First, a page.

Rental Realities: Property Management to the Rescue
Scenario 1: Your For Sale house is under contract, 48 hours after listing. But you have yet to find a house to buy. You need a rental home, in your school district. What do you do?
Scenario 2: Your elderly parents are moving into assisted living. They want to sell their house to your nephew after he finishes college. Meanwhile the family plans to rent out the property. What do you do?
Scenario 3: A friend is selling a house with in a great rental neighborhood. You think it has good income potential, but you haven’t been a landlord before. What do you do?
Scenario 4:Your company is moving you to Seattle for a six-month training course. Then you’ll return to company headquarters in Birmingham. You love your house, and don’t want to sell it. What do you do?
“We deal with each of those situations and many others on a daily basis,” says Connie LaBue, an associate broker/instructor with Sweet HOMElife Real Estate. “Alabama’s real estate market, including the rental market, is on fire right now. There’s a shortage of inventory for both For Sale homes and rentals.”
Brittany Rudulph, associate broker of Birmingham-based Rudulph Real Estate, agrees. Like LaBue, she works within a firm that handles both home rentals and sales, serving owners, buyers, investors and renters. She says clients represented by each of the above scenarios are best served by working with agents who deal daily with Alabama’s changing market.
“Since we handle sales and rentals, we can talk about rental comps and sales comps,” says Rudulph. “Experienced property managers help clients not only locate properties to rent, but also help owners ask the right questions.”
As Realtors/property managers, here the sort of advice LaBue, Rudulph and their colleagues routinely provide:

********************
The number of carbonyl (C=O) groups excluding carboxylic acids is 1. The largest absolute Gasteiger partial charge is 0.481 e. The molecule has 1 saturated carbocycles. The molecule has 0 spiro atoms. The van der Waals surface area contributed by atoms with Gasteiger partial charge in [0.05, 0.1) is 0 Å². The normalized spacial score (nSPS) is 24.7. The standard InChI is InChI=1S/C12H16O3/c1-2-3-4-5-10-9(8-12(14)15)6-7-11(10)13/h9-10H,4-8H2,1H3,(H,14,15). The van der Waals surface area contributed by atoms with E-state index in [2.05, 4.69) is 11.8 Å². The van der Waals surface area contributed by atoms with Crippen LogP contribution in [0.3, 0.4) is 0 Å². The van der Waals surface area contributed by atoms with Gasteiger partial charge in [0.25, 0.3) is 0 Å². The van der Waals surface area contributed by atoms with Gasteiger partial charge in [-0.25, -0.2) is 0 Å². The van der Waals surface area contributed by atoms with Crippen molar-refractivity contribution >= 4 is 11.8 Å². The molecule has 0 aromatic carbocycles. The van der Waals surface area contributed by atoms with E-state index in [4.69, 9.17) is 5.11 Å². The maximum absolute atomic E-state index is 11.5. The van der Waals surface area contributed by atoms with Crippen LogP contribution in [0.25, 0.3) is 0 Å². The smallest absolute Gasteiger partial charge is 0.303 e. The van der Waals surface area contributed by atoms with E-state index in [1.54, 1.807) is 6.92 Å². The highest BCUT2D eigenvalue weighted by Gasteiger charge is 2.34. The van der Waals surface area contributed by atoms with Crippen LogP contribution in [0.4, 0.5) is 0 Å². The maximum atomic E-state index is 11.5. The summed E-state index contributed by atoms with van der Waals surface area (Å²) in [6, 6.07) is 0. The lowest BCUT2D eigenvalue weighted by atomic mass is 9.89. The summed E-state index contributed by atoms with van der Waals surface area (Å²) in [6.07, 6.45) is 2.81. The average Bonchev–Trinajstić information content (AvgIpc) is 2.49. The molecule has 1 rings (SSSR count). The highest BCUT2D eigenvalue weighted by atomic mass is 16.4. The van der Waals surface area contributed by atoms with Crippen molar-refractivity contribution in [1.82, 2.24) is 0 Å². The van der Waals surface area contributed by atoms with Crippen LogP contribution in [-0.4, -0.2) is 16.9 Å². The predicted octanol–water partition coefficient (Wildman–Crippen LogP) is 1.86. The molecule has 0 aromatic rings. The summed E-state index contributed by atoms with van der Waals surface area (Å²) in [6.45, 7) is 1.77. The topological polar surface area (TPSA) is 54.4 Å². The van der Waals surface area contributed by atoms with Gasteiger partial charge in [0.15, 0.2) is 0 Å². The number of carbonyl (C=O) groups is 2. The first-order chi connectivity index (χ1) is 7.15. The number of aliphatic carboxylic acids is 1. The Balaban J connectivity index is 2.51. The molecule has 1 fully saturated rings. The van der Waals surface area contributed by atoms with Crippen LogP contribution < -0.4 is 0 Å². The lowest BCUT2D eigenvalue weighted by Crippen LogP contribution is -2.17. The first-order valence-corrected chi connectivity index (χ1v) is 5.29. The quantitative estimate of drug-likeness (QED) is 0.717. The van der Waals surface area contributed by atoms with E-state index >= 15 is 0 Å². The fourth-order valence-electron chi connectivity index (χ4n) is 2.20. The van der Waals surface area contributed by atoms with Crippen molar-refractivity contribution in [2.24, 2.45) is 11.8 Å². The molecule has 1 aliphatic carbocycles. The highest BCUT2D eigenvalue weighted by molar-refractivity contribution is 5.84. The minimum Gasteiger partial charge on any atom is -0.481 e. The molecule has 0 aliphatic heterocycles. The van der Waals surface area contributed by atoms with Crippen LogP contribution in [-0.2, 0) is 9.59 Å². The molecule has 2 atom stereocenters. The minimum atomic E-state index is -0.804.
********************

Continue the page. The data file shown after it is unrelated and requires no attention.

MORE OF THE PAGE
- If your Realtor doesn’t handle rentals, he or she can refer you to reputable property management firms that can show you potential rental homes. If you deal with online ads or individuals you could be at risk for the many scammers posing as owners/agents for homes they may not own or represent.
- Property managers do not charge clients a fee for their search services. And by working through one firm, you avoid having your credit dinged by multiple inquiries.
- Experienced property managers can prompt owners or their family members to consider potential unintended ramifications of renting, including the possibility of capital gains taxes after a family home becomes an investment property.
- Property managers can connect families to reputable professionals to determine the best options for elderly owners and their estates, including financial reserves for non-homestead exempted taxes, maintenance, utility transfers and repairs.
- Pre-purchase, a Realtor can provide rental comps to assess possible income, connections to contractors and confirmations that there are no covenants or restrictions prohibiting rentals.
- Pre-rental, property managers can conduct tenant pre-screening processes and notifications in accordance with federal and state housing laws.
- Post-rental, property managers serve as a buffer between tenant and owner, handling collections, repairs, maintenance and more.
- Property managers can handle homes for out-of-state owners planning to return. If owners choose to leave their homes vacant, managers can do regular walk-throughs and oversee maintenance, including monitoring pipes during cold weather.
- If owners choose to rent their homes while away, managers can handle the home as an income-producing property until the owner is ready to reoccupy the house.
“When the consumer is looking for a property manager, they should look for someone who is experienced,” says Rudulph. “One of the best questions to ask is how many evictions they have in a typical year. If they have more than a few, that should be a red flag for the owner.”
“Our job is to protect the property and our client,” says LaBue. “We facilitate the relationships between tenants and landlords, to protect owners and their investments.”